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Great player, versatile sound.
Key of Bb. High F# key, double-action low B and C keys, black lacquer, gold brass hand-engraving on bell, sway-free mechanism for F auxiliary and low C# keys, refined sound and even intonation over its entire range and at all dynamic levels.
T-991 Professional Tenor Saxophone
Reviewed by 2 customers
Displaying reviews 1-2
It took me a couple of years to select a horn, and in 2002, I chose the T-991 after a lot of reading, talking to other players, and playing different brands. It was somewhat of a nightmare, because so many horns are decent, and set ups varied so much between horns. After getting the horn, I tried different mouthpieces, and am now playing the Vandoren ebonite V-16 w/opening 8. I use 3.0 Vandoren JaZZ reeds. The horn continues to be a much better player than I, but when great players have played it, I am totally blown away with the excellent sound and expressive range of the horn. It is responsive to breath and embouchure control, and dynamics are amazing. I have even played classical and find the tone very versatile. So many other horns have felt too resistant and "stuffy" after playing the T-991, at least to my tastes. Choosing a sax is definitely a process, and ultimately, the horn chooses you, in a way, rather than you choosing the horn. I have "babied" this instrument, and it still looks great and responds well. I don't think I will ever see a need to replace this fine instrument.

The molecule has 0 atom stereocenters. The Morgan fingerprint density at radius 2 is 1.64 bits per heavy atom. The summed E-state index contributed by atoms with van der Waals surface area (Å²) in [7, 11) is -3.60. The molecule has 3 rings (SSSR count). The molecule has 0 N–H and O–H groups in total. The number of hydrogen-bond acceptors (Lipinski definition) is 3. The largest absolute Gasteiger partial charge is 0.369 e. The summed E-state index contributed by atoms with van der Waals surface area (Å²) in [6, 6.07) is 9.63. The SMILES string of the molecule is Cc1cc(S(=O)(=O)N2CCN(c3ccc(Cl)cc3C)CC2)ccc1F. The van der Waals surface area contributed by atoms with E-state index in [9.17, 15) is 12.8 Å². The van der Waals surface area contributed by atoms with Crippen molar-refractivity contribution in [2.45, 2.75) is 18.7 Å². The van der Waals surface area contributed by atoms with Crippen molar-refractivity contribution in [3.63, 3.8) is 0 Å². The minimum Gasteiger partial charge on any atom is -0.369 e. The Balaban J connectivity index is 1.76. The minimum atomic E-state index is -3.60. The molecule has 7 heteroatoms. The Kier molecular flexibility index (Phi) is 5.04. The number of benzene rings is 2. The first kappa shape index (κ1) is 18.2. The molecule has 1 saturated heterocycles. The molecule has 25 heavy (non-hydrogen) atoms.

I grew up playing a particularly popular brand of saxes and honestly thought that when I bought my own Tenor, I would probably get one. A fellow musician in college had a Yanagisawa alto and loved it, so I figured I'd give their tenor a shot. Wow! Aside from being a free-blowing sax with a pure and rich sound, I can't fully explain how liberating it was to play. The keywork is super comfortable. It's like Yanagisawa actually measured the human hand to figure out where to put the keys. When I initially tested the pitch against a tuner, I thought the upper range was way off. Then I realized I was trying to correct as if I was playing another brand of horn (cough). When I relaxed my embouchure and didn't change anything from low to high, it was spot on. This is the kind of sax to buy if you want a great sound, and you don't want to have to fight the instrument to be able to make music.
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